A successful first tournament for The Nut Jobs robotics team at BP
BROADALBIN — The Broadalbin-Perth robotics team had a successful first tournament of the season, placing first and second in two award categories.
The Nut Jobs, Broadalbin-Perth High School’s robotics team, took home the Motivate Award at its first tournament held on Dec. 14 at Kingston High School, according to a press release. The Motivate Award celebrates the team that “represents the essence of the FIRST Tech Challenge competition through gracious professionalism and general enthusiasm for the overall philosophy of FIRST and what it means to be a FIRST Tech Challenge Team,” according to the FIRST game manual.
At the tournament, the robotics team competed against 19 other teams. They took won second place out of those 19 teams in the Connect Award category. According to the release, the Connect Award is given to the team that most connects with their local Science Technology Engineering and Math community.
“We are in a new region this year, and the competition is high,” said Nut Jobs coach Jill Becker. “But we think we have a good chance.”
The robotics team’s next competition is on Jan. 18 at Albany Academy for Girls, where they hope their skills in robotics will advance them to regionals.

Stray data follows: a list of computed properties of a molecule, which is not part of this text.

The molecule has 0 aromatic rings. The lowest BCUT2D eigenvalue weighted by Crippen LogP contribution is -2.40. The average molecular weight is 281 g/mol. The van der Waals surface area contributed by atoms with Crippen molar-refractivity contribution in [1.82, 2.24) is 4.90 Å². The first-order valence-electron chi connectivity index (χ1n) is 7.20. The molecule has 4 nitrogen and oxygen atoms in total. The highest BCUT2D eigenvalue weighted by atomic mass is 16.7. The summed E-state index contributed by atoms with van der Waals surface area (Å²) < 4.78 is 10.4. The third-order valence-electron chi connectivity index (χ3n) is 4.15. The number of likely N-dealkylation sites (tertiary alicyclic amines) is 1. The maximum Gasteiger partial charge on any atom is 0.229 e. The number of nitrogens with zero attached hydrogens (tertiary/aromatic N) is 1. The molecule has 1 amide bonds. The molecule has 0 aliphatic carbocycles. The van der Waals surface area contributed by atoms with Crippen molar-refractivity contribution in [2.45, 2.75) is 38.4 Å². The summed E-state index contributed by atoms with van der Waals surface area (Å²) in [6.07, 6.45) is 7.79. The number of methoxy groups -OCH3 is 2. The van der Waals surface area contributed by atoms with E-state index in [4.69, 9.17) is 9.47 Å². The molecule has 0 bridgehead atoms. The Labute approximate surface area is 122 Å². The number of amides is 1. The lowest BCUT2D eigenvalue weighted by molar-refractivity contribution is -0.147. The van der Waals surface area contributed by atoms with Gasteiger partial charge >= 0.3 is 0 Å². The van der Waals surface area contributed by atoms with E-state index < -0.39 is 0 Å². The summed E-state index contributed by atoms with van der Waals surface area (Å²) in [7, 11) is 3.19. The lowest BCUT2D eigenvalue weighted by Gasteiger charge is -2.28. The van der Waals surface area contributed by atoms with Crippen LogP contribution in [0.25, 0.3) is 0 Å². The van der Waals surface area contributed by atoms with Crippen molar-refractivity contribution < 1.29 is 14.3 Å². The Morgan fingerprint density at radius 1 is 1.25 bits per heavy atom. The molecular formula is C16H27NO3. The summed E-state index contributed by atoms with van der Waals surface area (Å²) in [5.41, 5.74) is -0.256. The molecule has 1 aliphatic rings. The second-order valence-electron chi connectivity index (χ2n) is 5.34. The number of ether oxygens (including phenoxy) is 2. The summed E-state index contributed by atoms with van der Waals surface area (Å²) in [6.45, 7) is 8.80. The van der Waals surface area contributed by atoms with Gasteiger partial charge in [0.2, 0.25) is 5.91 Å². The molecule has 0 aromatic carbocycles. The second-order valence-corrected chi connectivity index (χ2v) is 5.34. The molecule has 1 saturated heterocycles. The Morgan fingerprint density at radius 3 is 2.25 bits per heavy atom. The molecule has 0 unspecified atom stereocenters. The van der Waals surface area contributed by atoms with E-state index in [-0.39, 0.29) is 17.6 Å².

According to the press release, the Nut Jobs first established its robotics team in 2014 as part of the FIRST Tech Challenge, an organization that challenges its members to design, build, program and operate robots to compete in a head-to-head challenge in an alliance format.
The program which is guided by adult coaches and mentors allows students to develop their STEM skills, and practice engineering principals while learning about innovation and teamwork.
All FIRST Tech Challenge teams are encouraged to nominate two students as semi-finalist to the FIRST Dean’s list. This year, the Nut Jobs nominated Emily Mickan and Robert Hernandez.
According to the FIRST website, students who earn this designation are “great examples of student leaders who have led their teams and communities to increased awareness for FIRST and its mission. These students have also achieved personal technical expertise and accomplishment.”